Ja­pan plans ex­tra bud­get, hand­outs to push re­cov­ery

Abe seeks to breathe fresh life into econ­omy

Kuwait Times - - BUSINESS -

TOKYO: Prime Min­is­ter Shinzo Abe has or­dered Cab­i­net min­is­ters to pre­pare an ex­tra spend­ing pack­age, in­clud­ing cash hand­outs for the poor­est pen­sion­ers, seek­ing to breathe fresh life into Ja­pan’s stalling re­cov­ery.

The amount of the sup­ple­men­tary bud­get has not been de­cided, the chief gov­ern­ment spokesman, Yoshi­hide Suga, said Fri­day af­ter the Cab­i­net met.

Lo­cal me­dia said the pack­age will likely ex­ceed 3 tril­lion yen ($24.5 bil­lion) and will be pre­pared in De­cem­ber, for ap­proval early in the new year.

It will likely in­clude one-time sub­si­dies of 30,000 yen ($245) for cash­strapped pen­sion­ers. Suga said it also will in­clude pro­vi­sions to help farm­ers im­prove their com­pet­i­tive­ness as the Ja­pan opens its mar­kets fur­ther as part of a Pa­cific Rim trade agree­ment, the Trans-Pa­cific Part­ner­ship.

Suga said the mea­sures are part of broader plan an­nounced by Abe to in­crease Ja­pan’s gross do­mes­tic prod­uct to 600 tril­lion yen ($4.9 tril­lion) by 2020.

The ex­tra spend­ing aimed at farm­ers and se­niors, bas­tions of sup­port for Abe’s Lib­eral Demo­cratic Party, also will likely find fa­vor among vot­ers ahead of an elec­tion next sum­mer Ja­pan slipped into a mild re­ces­sion in the spring. Al­though the job­less rate fell to a 20year low of 3.1 per­cent in Oc­to­ber, ac­cord­ing to data re­leased yes­ter­day, con­sumer spend­ing and in­comes also edged down as the tight la­bor mar­ket failed to spur sig­nif­i­cant in­creases in wages.

Abe has pro­posed a raft of poli­cies meant to help work­ers cope with child and el­der care, part of a “mo­bi­liza­tion to en­sure ac­tive par­tic­i­pa­tion of all mem­bers of so­ci­ety.”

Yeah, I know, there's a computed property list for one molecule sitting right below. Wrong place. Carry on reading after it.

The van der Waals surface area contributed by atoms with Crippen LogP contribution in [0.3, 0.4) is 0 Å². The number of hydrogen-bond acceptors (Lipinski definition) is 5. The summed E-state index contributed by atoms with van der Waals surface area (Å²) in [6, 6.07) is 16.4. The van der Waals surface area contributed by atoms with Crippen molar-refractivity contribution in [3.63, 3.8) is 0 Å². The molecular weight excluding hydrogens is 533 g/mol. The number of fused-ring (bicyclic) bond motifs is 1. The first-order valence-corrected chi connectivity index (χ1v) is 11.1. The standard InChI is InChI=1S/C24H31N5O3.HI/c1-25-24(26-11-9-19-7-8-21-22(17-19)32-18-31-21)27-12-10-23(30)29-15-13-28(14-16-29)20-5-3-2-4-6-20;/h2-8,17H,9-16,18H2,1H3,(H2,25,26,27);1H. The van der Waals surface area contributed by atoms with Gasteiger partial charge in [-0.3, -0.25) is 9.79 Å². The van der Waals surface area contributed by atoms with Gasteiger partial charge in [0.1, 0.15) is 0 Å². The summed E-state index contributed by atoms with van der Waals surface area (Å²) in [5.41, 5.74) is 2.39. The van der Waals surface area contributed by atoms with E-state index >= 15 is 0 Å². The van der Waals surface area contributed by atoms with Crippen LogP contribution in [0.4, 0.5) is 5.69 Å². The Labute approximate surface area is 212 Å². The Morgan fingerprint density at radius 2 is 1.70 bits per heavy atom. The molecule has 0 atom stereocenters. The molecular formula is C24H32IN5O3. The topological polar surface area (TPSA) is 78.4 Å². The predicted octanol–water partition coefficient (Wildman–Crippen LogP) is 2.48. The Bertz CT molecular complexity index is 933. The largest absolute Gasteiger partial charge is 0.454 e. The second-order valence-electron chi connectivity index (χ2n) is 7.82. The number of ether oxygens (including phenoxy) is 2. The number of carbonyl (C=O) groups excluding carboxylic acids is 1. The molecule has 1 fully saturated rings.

Ul­ti­mately, the fate of his “Abe­nomics” ap­proach, which has re­lied heav­ily on pump­ing cash into the econ­omy, hinges on get­ting con­sumers and com­pa­nies to spend more and thus boost de­mand.

So far, short-handed em­ploy­ers have re­sorted to use of over­time and hir­ing more tem­po­rary work­ers, seek­ing to avoid in­creases in base wages that would be dif­fi­cult to re­verse if the econ­omy takes a turn for the worse. House­hold spend­ing fell 2.4 per­cent in Oc­to­ber from the year be­fore, and av­er­age in­comes fell 0.9 per­cent, Fri­day’s data showed.

Ja­pan’s in­fla­tion rate also was lower in Oc­to­ber, with core in­fla­tion ex­clud­ing volatile food prices down 0.1 per­cent for the third month in a row.

Abe has called for rais­ing Ja­pan’s min­i­mum wage, which is now at a mod­est 798 yen ($6.50) an hour on av­er­age, by 3 per­cent a year, aim­ing to get it up to 1,000 yen ($8.15) an hour by 2020.

Big com­pa­nies, reap­ing record prof­its thanks to strong ex­port earn­ings, can af­ford that. How­ever, most peo­ple paid the min­i­mum wage work for small and medium-size com­pa­nies that can­not af­ford to pay more, said econ­o­mist Masamichi Adachi of JPMor­gan. “Those small tiny firms, which are al­ways los­ing money and don’t pay taxes, are not making money at all. If they have to raise wages their losses will grow and they will find it hard to sur­vive,” he said. — AP

TOKYO: Toshiba Pres­i­dent Masashi Muro­machi (C) is sur­rounded by re­porters as he leaves fol­low­ing a press brief­ing at the com­pany’s head­quar­ters in Tokyo yes­ter­day. Toshiba last week re­ported that its US nu­clear sub­sidiary West­ing­house had booked an im­pair­ment loss. —AFP

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